Time out allows me not only to get my temper under control, but it also allows me to rightly evaluate the situation. Sometimes I might realize that the real problem is that I am overly tired to the point that kids being kids is that proverbial straw on that proverbial camel’s broken back. That is truer of me now that I am older and no longer used to having children around. I have to be very careful that my being tired does not cause me to sound off in ill-tempered fervor. If that is the case, the time out itself often fixes the problem. I talk to the kids about mom (or now, “Meeme”) being overly tired and in need of them to do something quiet that will allow me to rest. Voila! Peace is restored and we are in good relations again.

At times when a real issue needs to be dealt with, time out calms me enough so we can discuss the issue in ways that allow us to come to an understanding of the right and better way of things. Discipline (training in righteousness) dictated by calmer minds helps the child and parent or husband and wife adjust their way of thinking and doing. When my temper is under control, I am better able to listen to them and understand what they want or need; and I am better able to express my will and reasoning to them in ways that foster cooperation. With a child, when spanking is in order, it is better done in love with reason when calm is the driving force.

Dealing with a child when frustrated and hot tempered breeds frustration and rebellion in the child. It is what scripture refers to when it says, “Fathers, do not exasperate your children, so that they will not lose heart” (Colossians 3:21 ~ this applies to mothers as well). Children – and mates for that matter – who are always assaulted by ill-temper and a bad attitude become people of ill-temper and bad attitude. It is exhausting to live that way because it is like fighting the wind. You know not where and when ill-temper will come, how fierce it will be, or how long it will last. One wind rises up a clashing wave of resistance that hits another and another until the seas of our lives are rolling so hard that destruction is imminent. Scripture rightly warns:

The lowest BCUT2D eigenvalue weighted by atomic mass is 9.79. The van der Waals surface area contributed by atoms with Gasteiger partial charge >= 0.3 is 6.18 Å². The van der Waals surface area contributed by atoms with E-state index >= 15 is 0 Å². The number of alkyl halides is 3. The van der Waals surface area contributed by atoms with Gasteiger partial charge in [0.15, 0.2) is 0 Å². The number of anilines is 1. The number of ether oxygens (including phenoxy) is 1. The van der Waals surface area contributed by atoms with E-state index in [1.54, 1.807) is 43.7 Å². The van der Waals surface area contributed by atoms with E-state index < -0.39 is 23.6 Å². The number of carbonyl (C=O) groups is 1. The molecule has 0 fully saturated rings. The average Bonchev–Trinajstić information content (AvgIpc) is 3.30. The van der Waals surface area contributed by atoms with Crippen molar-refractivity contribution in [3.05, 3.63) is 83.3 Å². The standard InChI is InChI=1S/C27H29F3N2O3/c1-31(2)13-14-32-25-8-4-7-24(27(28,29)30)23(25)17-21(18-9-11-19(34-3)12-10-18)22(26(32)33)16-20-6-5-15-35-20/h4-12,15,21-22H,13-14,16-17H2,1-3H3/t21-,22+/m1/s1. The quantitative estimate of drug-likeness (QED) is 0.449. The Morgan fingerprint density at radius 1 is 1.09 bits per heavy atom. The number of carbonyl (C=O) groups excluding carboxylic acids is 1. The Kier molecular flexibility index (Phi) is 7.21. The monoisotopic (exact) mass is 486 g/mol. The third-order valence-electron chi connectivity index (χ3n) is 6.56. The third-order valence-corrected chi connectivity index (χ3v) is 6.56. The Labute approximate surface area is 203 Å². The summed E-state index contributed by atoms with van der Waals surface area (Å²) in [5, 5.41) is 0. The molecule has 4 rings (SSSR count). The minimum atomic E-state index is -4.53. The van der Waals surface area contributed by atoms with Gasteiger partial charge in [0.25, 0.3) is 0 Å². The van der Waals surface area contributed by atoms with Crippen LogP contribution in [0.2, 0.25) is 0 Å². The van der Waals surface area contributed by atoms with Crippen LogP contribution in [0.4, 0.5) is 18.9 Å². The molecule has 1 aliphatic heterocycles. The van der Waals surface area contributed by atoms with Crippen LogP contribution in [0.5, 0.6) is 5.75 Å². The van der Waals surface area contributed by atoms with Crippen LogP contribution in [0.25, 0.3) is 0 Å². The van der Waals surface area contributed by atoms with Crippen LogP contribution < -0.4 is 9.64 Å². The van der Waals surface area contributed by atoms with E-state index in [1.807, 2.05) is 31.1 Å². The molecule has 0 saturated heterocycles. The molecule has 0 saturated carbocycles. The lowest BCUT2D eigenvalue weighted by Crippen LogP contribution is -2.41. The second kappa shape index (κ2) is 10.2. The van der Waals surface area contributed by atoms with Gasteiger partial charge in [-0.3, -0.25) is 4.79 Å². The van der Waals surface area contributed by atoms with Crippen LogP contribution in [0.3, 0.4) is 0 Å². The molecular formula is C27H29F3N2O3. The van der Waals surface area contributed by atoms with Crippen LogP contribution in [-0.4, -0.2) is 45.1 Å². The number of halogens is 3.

“An angry man stirs up strife, And a hot-tempered man abounds in transgression” ~ Proverbs 29:22.

Temper usually comes when we demand our own way, often unreasonably. It is a god-complex that is sin, demanding always to be in control without thought of God and His ways, and without practicing love toward others, caring for one’s own needs and desires over those of others.

There is hope for us as we learn that “A hot-tempered man stirs up strife, BUT the slow to anger calms a dispute” ~ Proverbs 15:18.

A hot temper is a bad habit that becomes a snare to all touched by it, robbing of strength, energy, love and relationship. But it can be overcome as we “seek first His righteousness” (Matthew 6:33). When we choose to take a time out with some deep, calming breaths, forcing our mind and heart to be still and know God, seeking Him for wisdom, He calms and quiets the storm within just as He did that stormy sea. When we are calm, we then have the capacity to see, hear and know truth, and we can speak wisdom with peace that not only trains up those who hear to walk in righteousness, but it trains them in how to deal with their own temper issues.

Josh McDowell said it well, “Rules without relationship lead to rebellion.” But relationship spawned out of peaceful waters will produce cooperation that calms the tempest. Which do you want for your relationships?

“Peace, BE STILL!”